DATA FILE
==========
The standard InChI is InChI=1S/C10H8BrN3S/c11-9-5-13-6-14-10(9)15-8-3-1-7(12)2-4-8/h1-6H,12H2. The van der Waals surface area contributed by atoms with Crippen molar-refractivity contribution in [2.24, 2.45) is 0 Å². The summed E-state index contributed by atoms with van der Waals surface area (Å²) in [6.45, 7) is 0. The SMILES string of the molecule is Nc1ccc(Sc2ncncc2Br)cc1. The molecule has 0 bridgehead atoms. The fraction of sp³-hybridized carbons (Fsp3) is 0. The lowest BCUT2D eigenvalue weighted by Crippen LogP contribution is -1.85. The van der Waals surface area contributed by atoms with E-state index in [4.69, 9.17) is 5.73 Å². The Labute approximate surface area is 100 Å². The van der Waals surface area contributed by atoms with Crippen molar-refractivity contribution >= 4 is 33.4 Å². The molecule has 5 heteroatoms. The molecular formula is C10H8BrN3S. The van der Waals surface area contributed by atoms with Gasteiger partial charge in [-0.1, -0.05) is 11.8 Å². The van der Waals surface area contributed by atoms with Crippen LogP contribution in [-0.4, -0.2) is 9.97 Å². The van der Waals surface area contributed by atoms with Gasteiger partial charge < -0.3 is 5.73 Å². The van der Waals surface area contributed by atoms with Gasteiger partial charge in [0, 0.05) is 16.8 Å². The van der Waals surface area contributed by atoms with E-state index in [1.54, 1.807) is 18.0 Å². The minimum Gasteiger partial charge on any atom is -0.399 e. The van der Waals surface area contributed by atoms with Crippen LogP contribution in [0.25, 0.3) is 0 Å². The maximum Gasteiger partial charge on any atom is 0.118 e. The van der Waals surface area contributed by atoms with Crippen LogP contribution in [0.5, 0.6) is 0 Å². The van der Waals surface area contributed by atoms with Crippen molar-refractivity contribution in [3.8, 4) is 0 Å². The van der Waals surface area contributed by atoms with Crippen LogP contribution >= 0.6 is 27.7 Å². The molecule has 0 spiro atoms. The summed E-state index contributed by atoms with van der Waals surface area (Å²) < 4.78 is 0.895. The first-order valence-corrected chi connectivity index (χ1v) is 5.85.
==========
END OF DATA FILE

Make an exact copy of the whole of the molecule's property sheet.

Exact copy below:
The standard InChI is InChI=1S/C10H8BrN3S/c11-9-5-13-6-14-10(9)15-8-3-1-7(12)2-4-8/h1-6H,12H2. The van der Waals surface area contributed by atoms with Crippen molar-refractivity contribution in [2.24, 2.45) is 0 Å². The summed E-state index contributed by atoms with van der Waals surface area (Å²) in [6.45, 7) is 0. The SMILES string of the molecule is Nc1ccc(Sc2ncncc2Br)cc1. The molecule has 0 bridgehead atoms. The fraction of sp³-hybridized carbons (Fsp3) is 0. The lowest BCUT2D eigenvalue weighted by Crippen LogP contribution is -1.85. The van der Waals surface area contributed by atoms with E-state index in [4.69, 9.17) is 5.73 Å². The Labute approximate surface area is 100 Å². The van der Waals surface area contributed by atoms with Crippen molar-refractivity contribution >= 4 is 33.4 Å². The molecule has 5 heteroatoms. The molecular formula is C10H8BrN3S. The van der Waals surface area contributed by atoms with Gasteiger partial charge in [-0.1, -0.05) is 11.8 Å². The van der Waals surface area contributed by atoms with Crippen LogP contribution in [-0.4, -0.2) is 9.97 Å². The van der Waals surface area contributed by atoms with Gasteiger partial charge < -0.3 is 5.73 Å². The van der Waals surface area contributed by atoms with Gasteiger partial charge in [0, 0.05) is 16.8 Å². The van der Waals surface area contributed by atoms with E-state index in [1.54, 1.807) is 18.0 Å². The minimum Gasteiger partial charge on any atom is -0.399 e. The van der Waals surface area contributed by atoms with Crippen LogP contribution in [0.25, 0.3) is 0 Å². The maximum Gasteiger partial charge on any atom is 0.118 e. The van der Waals surface area contributed by atoms with Crippen LogP contribution in [0.5, 0.6) is 0 Å². The van der Waals surface area contributed by atoms with Crippen molar-refractivity contribution in [3.8, 4) is 0 Å². The van der Waals surface area contributed by atoms with Crippen LogP contribution >= 0.6 is 27.7 Å². The molecule has 0 spiro atoms. The summed E-state index contributed by atoms with van der Waals surface area (Å²) < 4.78 is 0.895. The first-order valence-corrected chi connectivity index (χ1v) is 5.85.